A Trip To Cherpont - A Week To Remember!
Young Mainline carper, Rob Greening recalls an 'arm aching' trip to Cherpont Lake in France...
Sitting on the minibus it all seemed very surreal… A year ago we booked our annual holiday that made time feel like it was going very slowly as we counted down the days, and all of a sudden I was sat down on a coach ready for a 15 hour journey knowing that the week ahead was going to fly by and I would have to wait another year to do it all again. By now I’m sure you have probably guessed it and have felt the same at some point - it was time for our annual lads French trip abroad upon which we have a week of good weather (hopefully), nice food, cold beer, warm banter and hopefully some big French lumps to boot!
This year, I was off to Cherpont Lake, in Saint-Feyre near Limoges. I’m not normally one for going back to the same venue twice (especially two years on the bounce) but after such a great trip last year, I made no hesitation in agreeing with the others that we were going to go back again (some of whom, have been to Cherpont nine times!).
Cherpont is set in 65 acres in the rolling hills of the Limousin region in Central Massif France and was created in the early 19th century, giving it a Cassini status. Cherpont is a 39-acre, river-fed, mature lake, in a peaceful, secluded setting with tree lined banks and beautiful views of the surrounding hills and countryside. Cherpont Boasts over 30 fifty-pound-plus fish with the lake record (a fish called Arthur) now over 60lb, around 150 fish over 40lb and a good proportion of the remaining back-up stock exceeds 35lb too. Cherpont to me is like a plus sized, picturesque estate lake set in a dense forest in the mountains, and you won’t find a much better looking lake in France that is open to the public.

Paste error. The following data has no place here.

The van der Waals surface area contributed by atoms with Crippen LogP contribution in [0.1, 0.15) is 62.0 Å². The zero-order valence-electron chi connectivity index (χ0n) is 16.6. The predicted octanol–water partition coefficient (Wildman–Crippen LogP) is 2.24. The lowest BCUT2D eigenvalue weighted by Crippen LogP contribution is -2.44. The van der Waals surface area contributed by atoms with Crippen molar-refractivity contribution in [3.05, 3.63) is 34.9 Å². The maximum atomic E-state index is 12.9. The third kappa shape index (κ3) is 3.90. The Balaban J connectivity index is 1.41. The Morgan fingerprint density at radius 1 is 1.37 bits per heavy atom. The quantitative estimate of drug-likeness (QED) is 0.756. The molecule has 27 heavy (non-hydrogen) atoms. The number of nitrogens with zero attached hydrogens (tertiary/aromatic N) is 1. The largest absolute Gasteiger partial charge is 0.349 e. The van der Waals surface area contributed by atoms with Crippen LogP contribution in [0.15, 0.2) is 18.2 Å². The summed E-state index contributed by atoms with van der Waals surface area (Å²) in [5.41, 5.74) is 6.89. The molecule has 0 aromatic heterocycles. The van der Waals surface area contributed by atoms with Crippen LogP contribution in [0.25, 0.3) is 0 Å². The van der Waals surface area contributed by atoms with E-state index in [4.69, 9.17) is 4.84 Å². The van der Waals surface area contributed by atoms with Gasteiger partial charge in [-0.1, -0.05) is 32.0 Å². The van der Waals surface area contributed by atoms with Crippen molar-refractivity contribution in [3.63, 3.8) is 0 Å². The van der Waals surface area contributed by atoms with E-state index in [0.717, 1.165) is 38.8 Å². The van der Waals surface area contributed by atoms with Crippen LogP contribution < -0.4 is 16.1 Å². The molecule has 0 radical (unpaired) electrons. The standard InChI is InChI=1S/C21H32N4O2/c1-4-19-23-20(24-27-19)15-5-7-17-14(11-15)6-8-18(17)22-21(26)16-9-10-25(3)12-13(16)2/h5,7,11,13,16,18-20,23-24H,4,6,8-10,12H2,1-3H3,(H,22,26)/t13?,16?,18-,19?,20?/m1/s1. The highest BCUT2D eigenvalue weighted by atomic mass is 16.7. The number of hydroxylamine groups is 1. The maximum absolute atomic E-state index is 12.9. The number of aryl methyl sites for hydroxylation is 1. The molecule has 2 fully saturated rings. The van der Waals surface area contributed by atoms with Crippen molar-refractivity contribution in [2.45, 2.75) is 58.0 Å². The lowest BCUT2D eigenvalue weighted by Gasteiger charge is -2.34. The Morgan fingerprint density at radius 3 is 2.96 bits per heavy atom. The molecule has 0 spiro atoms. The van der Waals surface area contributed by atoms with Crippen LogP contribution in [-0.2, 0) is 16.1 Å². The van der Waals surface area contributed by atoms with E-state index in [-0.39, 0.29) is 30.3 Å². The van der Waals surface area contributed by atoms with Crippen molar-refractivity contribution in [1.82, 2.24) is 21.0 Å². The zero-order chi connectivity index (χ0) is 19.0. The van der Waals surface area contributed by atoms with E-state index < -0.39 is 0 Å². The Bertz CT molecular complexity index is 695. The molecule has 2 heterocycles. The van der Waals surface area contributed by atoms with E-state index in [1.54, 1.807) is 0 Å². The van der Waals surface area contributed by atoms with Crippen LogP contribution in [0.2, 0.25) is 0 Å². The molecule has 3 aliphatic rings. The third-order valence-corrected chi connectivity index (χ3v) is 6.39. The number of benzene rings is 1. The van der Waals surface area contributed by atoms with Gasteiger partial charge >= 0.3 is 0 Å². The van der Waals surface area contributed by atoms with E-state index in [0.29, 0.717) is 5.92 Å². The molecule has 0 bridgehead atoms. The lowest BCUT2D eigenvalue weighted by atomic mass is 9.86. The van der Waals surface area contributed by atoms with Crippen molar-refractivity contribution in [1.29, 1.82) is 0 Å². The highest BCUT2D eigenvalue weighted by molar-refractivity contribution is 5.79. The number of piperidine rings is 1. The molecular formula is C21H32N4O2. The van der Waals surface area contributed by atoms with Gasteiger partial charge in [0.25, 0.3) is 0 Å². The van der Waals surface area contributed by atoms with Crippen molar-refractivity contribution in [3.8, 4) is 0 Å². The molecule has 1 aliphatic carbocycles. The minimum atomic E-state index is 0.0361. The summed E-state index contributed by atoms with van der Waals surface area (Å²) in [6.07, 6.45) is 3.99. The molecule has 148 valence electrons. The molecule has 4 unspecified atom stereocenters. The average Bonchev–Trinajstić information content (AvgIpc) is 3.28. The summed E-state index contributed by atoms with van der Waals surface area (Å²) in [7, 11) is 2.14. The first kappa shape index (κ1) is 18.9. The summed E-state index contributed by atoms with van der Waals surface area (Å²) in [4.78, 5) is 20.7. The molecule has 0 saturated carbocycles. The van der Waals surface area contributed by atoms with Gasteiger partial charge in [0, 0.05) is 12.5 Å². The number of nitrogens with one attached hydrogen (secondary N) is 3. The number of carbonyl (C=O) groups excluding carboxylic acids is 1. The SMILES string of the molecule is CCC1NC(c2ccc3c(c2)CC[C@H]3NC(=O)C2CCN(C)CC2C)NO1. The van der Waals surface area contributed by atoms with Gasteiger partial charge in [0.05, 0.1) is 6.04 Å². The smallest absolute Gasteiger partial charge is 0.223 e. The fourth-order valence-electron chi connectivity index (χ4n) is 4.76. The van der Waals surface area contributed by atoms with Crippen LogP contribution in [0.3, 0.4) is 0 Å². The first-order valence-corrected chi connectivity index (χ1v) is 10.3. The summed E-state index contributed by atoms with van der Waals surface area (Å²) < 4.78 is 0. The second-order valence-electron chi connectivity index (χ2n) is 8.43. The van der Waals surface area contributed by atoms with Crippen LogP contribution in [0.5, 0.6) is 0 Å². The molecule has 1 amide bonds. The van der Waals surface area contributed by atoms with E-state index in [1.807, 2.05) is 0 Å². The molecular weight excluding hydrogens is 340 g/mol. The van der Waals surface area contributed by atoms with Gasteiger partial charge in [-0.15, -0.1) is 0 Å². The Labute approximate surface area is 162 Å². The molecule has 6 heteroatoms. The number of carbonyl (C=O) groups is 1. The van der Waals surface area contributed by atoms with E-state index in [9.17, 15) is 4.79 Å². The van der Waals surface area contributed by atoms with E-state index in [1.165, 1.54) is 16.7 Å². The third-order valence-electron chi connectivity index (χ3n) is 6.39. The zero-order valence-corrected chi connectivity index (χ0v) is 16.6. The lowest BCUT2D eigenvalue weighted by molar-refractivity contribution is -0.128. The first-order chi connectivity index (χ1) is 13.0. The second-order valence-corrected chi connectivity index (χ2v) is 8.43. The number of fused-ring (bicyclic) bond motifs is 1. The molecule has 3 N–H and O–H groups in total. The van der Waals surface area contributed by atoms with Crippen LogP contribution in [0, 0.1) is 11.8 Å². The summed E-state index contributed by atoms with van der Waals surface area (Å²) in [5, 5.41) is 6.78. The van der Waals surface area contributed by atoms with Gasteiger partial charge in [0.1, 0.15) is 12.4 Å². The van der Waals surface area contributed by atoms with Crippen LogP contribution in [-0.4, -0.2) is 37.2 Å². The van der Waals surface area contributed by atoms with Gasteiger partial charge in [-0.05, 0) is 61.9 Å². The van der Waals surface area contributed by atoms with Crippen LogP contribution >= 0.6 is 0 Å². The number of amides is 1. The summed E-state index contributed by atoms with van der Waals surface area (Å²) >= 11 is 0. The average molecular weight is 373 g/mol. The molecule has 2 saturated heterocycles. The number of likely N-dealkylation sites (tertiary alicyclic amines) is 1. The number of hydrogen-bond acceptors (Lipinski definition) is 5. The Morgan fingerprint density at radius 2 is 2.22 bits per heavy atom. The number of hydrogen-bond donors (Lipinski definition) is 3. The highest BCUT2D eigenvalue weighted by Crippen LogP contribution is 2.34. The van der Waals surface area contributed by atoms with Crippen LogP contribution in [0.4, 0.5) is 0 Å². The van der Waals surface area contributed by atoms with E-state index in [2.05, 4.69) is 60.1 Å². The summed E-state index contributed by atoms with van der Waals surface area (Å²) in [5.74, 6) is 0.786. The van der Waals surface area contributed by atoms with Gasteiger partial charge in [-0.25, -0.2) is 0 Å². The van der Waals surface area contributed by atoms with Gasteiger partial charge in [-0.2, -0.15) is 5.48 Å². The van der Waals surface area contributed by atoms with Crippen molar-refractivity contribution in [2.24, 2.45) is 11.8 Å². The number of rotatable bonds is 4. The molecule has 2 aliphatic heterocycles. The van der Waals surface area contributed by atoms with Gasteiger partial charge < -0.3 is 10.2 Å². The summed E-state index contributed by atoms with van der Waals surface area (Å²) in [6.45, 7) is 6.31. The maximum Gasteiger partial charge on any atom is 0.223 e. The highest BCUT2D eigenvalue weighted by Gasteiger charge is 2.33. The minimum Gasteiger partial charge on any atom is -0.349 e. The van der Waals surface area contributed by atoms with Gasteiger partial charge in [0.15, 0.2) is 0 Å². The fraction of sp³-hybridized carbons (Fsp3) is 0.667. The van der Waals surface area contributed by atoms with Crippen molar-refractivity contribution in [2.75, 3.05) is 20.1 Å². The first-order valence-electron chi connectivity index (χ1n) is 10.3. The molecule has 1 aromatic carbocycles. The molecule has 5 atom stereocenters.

The journey soon flew by with the help of a couple of Stella’s, my iPad and Sky GO and of course the laughs and giggles on the way as we were like a bunch of ten full grown adults acting like excited kids in a sweetshop. As time passed and we finally drove through the French mountain, I could see the lake in the distance at the bottom of the valley and it finally sunk in that I was back at Cherpont. As we pulled up, Dan, Jackie and Andy greeted us with a full English breakfast, as we had travelled overnight. Breakfast was wolfed down our necks in seconds and a few burps were exchanged, as the only thing on our minds was a lap of the lake and to get the draw for swims out of the way and get ready for the week ahead.
Upon walking round the lake, it was evident that the fish were up the Dam wall end by the outlet in a swim called Niagara. The fish hadn’t spawned just yet, but it was nearing ‘sexy time’ and true to previous catch reports and form Niagara was teaming with fish prior to the carp getting jiggy. My dad was lucky enough to come first out the draw bag and opted for Niagara, but I managed to fluke a third in the draw bag and opted for a long range swim in the central part of the lake on the far side where it widens called S.O.S. A few factors made me choose to go in S.O.S over the various other favoured swims, but my decision was based on hoping that I would catch any passing fish that move out of the top end shallows to my left as we had a band of lower pressure coming in for the week, and also intercept any fish that the angling pressure may push out of Niagara to my right and back into the open water bowl of the lake.
Before long everyone was set up, all rods were clipped up to the spots and baited and we were all back round the dinner table at the lodge at 5.30pm talking about the spots we had found and all things riggy whilst we devoured a pulled pork roast dinner. I can honestly say Jackie’s food is top notch and if I could take her home with me I would! All of a sudden and out of the blue, we were disturbed mid mouthful by a delkim receiver absolutely ripping off and knives and forks went everywhere as everybody jumped up. Niagara is lucky to be one of three swims located in front of the lodge where you can leave you rods out during dinner and breakfast, and right on cue my dad fishing in Niagara was away within hours of casting out. He landed a stunning 37lb half-linear mirror, and it was a great way to start the holiday with a real confidence boost, and it was a sign of the good things to come.